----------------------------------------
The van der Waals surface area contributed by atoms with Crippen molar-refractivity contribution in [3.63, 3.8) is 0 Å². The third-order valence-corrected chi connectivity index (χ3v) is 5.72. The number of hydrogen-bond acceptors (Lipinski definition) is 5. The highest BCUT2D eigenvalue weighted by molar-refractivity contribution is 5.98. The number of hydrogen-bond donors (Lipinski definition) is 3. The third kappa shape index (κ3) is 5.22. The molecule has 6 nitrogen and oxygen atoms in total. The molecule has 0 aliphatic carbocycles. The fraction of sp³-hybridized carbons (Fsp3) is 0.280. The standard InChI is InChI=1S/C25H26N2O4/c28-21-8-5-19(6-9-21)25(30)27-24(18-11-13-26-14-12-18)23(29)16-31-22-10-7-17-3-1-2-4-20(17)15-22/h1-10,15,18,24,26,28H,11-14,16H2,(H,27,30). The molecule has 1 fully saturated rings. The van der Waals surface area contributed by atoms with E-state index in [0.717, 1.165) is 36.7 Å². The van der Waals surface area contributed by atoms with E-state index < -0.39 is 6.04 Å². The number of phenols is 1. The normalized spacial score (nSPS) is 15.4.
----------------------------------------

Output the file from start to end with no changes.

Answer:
The van der Waals surface area contributed by atoms with Crippen molar-refractivity contribution in [3.63, 3.8) is 0 Å². The third-order valence-corrected chi connectivity index (χ3v) is 5.72. The number of hydrogen-bond acceptors (Lipinski definition) is 5. The highest BCUT2D eigenvalue weighted by molar-refractivity contribution is 5.98. The number of hydrogen-bond donors (Lipinski definition) is 3. The third kappa shape index (κ3) is 5.22. The molecule has 6 nitrogen and oxygen atoms in total. The molecule has 0 aliphatic carbocycles. The fraction of sp³-hybridized carbons (Fsp3) is 0.280. The standard InChI is InChI=1S/C25H26N2O4/c28-21-8-5-19(6-9-21)25(30)27-24(18-11-13-26-14-12-18)23(29)16-31-22-10-7-17-3-1-2-4-20(17)15-22/h1-10,15,18,24,26,28H,11-14,16H2,(H,27,30). The molecule has 1 fully saturated rings. The van der Waals surface area contributed by atoms with E-state index in [0.717, 1.165) is 36.7 Å². The van der Waals surface area contributed by atoms with E-state index < -0.39 is 6.04 Å². The number of phenols is 1. The normalized spacial score (nSPS) is 15.4.